Science has been in a "replication crisis" for a decade. Have we learned anything?
Bad papers are still published. But some other things might be getting better.
"We need a more sophisticated understanding of the replication crisis, not as a moment of realization after which we were able to move forward with higher standards, but as an ongoing rot in the scientific process that a decade of work hasn’t quite fixed."
Dr. Sheenie Ambardar, M.D.
"Researchers have discovered, over and over, that lots of findings in fields like psychology, sociology, medicine, and economics don’t hold up when other researchers try to replicate them."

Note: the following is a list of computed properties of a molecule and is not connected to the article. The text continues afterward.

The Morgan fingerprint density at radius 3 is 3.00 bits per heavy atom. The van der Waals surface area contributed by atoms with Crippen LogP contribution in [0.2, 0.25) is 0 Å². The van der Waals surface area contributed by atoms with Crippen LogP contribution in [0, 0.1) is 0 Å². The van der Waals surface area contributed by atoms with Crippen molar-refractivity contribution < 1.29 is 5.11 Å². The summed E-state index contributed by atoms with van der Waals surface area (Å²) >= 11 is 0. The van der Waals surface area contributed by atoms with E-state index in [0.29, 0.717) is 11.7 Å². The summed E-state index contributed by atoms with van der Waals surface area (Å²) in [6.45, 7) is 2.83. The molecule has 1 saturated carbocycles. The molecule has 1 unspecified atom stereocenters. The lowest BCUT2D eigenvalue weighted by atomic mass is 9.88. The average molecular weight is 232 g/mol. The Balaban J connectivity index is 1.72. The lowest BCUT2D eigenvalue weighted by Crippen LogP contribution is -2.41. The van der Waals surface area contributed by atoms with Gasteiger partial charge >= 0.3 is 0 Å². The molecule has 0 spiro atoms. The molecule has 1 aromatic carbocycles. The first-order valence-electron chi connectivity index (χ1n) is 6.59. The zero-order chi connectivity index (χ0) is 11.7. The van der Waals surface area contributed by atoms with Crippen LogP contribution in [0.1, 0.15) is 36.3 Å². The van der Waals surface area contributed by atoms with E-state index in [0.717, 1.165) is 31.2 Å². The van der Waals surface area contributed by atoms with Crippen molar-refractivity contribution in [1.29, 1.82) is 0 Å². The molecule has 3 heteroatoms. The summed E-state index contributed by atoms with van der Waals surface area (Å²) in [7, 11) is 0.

“we have a system whose incentives keep pushing bad research even as we understand more about what makes for good research”
Science has been in a “replication crisis” for a decade. Have we learned anything? Bad papers are still published. But some other things might be getting better.
Science has been in a “replication crisis” for a decade. Have we learned anything?
We've learned that #openaccess to texts, data, and code facilitate replication. But you wouldn't know that from this article.
“Laypeople without a professional background in the social sciences are able to predict the replicability of social-science studies with above-chance accuracy,” the study concluded, “on the basis of nothing more than simple verbal study descriptions.”
Beth Popp Berman
This hasn't disappeared.
“many researchers have explored the replication crisis from different angles. [...] And yet blatantly shoddy work is still being published in peer-reviewed journals”
Improvements, sure but we are way off solving this problem
Bad science is still frequently published, including in top journals, but at least the error-correction processes are starting to improve.